Our Spring Revel was Tuesday. Did you miss it? Don’t worry: we had the foresight to bring a photographer. Read More
This Tuesday, at our annual Spring Revel, The Paris Review will honor Richard Howard with our lifetime-achievement award, the Hadada, for a strong and unique contribution to literature. Long esteemed among poets for his verve and intellect, Howard received the 1970 Pulitzer Prize in poetry and was a finalist for the National Book Award seven times. His translations from the French helped introduce contemporary masters, such as Roland Barthes and Michel Leiris, to American readers and breathed new life into classics like The Charterhouse of Parma; his translation of Charles Baudelaire’s Les fleurs du mal won the 1983 National Book Award. He’s the author of sixteen collections and three books of essays; his translations number in the dozens.
But Howard has also had a distinguished career as a nurturer of young poets. From 1989 to 2011, he was the poetry editor of the Western Humanities Review, during which time he also held the same station at The Paris Review, from 1992 to 2005. As a teacher, he’s influenced several generations of poets. We invited friends of the Review to share their stories of Howard—of working with him, learning from him, and, in several cases, surveying his elaborately decorated bathroom, adorned with the photos of dozens of poets. A portrait began to emerge: of a curious, polymathic reader; a generous mentor; and a zealous, sure-footed practitioner of his form. Read More
New Yorkers: tonight at seven, join The Paris Review’s Lorin Stein at McNally Jackson, where he’ll be in conversation with Deborah Eisenberg, Michael Greenberg, and Craig Lucas; they’re discussing the brilliant Henry Green (1905–1973), whose novels Back, Loving, and Caught will be reissued this fall by New York Review Books. Green talked to The Paris Review about Loving back in 1958:
I got the idea of Loving from a manservant in the Fire Service during the war. He was serving with me in the ranks, and he told me he had once asked the elderly butler who was over him what the old boy most liked in the world. The reply was: “Lying in bed on a summer morning, with the window open, listening to the church bells, eating buttered toast with cunty fingers.” I saw the book in a flash.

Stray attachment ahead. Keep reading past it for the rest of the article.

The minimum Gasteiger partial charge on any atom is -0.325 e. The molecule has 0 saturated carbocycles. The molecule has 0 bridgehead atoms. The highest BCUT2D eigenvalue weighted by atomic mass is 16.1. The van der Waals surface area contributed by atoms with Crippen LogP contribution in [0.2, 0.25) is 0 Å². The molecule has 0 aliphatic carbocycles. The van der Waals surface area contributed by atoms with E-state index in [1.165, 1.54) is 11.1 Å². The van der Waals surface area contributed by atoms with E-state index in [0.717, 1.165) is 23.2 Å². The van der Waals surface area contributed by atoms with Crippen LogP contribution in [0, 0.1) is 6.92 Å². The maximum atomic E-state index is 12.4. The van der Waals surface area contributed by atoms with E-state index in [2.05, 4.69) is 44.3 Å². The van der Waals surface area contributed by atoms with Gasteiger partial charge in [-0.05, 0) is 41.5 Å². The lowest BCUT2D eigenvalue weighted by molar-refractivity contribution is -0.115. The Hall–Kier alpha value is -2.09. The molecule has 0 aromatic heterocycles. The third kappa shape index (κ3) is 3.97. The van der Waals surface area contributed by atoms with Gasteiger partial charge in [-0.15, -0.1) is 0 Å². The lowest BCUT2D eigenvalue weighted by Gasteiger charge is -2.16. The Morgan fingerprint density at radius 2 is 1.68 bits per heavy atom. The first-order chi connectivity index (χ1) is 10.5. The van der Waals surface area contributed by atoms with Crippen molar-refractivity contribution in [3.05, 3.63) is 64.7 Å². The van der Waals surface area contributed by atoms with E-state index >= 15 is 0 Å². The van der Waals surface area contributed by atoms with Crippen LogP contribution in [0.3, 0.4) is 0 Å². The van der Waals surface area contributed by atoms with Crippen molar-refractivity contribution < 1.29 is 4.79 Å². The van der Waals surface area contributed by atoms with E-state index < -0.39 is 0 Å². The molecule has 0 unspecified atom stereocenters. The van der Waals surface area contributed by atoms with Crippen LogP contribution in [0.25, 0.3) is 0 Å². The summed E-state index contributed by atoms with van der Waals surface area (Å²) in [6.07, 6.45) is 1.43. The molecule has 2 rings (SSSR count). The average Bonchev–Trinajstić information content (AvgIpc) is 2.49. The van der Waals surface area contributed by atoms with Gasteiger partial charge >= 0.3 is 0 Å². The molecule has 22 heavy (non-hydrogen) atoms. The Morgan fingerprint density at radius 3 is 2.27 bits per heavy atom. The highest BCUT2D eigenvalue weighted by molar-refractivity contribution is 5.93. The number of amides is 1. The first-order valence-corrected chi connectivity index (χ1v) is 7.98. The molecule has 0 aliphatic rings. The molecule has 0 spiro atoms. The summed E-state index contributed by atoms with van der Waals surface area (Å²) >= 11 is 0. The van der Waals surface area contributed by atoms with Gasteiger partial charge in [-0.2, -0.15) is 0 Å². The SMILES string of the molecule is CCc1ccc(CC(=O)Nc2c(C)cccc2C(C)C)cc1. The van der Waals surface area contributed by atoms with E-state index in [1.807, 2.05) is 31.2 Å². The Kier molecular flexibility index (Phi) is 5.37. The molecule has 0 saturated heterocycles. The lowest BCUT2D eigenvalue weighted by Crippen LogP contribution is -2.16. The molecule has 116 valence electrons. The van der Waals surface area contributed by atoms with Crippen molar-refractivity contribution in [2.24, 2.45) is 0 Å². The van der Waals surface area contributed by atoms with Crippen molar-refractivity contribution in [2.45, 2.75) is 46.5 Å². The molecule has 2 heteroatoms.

Green was a divisive writer in his lifetime. W. H. Auden called him “the best English novelist alive” (NB: he was still alive at the time); The Partisan Review called him “a terrorist of language.” Who was right? The answer to this question and many others, tonight.
Recently, thanks to heavy wait times at the twenty-four-hour Genius Bar on Fifth Avenue, I found myself killing an evening at the Plaza with nothing to read but the galleys of a book of art criticism, How to See, by the painter David Salle. It turned out to be perfect company—witty, chatty, intimate, sharp. And slightly exotic (at least for this reader): you rarely see novelists write so knowingly, on a serious first-name basis, about each other’s work. Soon I was dog-earing and drawing lines in the margins next to favorite passages, as for example:
On recent paintings by Alex Katz:
Some of the color has the elegance and unexpectedness of Italian fashion design: teal blue with brown, black with blue and cream. You want to look at, wear, and eat them all at the same time.
We’re not big on themes here at the Review, but our new Summer issue was designed with the poolside in mind—we did everything short of printing it on sunscreen-proof paper. At its center you’ll find a portfolio curated by Charlotte Strick, an essay by Leanne Shapton, and a short story by Rafil Kroll-Zaidi all on the subject of swimmers, lifeguards, and lane etiquette. Read More
Readers of the Review know that the Norwegian filmmaker Joachim Trier is one of our favorite young directors. (See Issue 203 for a discussion of his first two features, Reprise and Oslo, August 31st.) His new English-language debut, Louder than Bombs, stars Isabelle Huppert, Gabriel Byrne, and Jesse Eisenberg. Last week we caught up with Trier and Eisenberg for a conversation that ranged from Knut Hamsun to The Karate Kid to David Foster Wallace. We also talked about the making of Louder than Bombs. Read More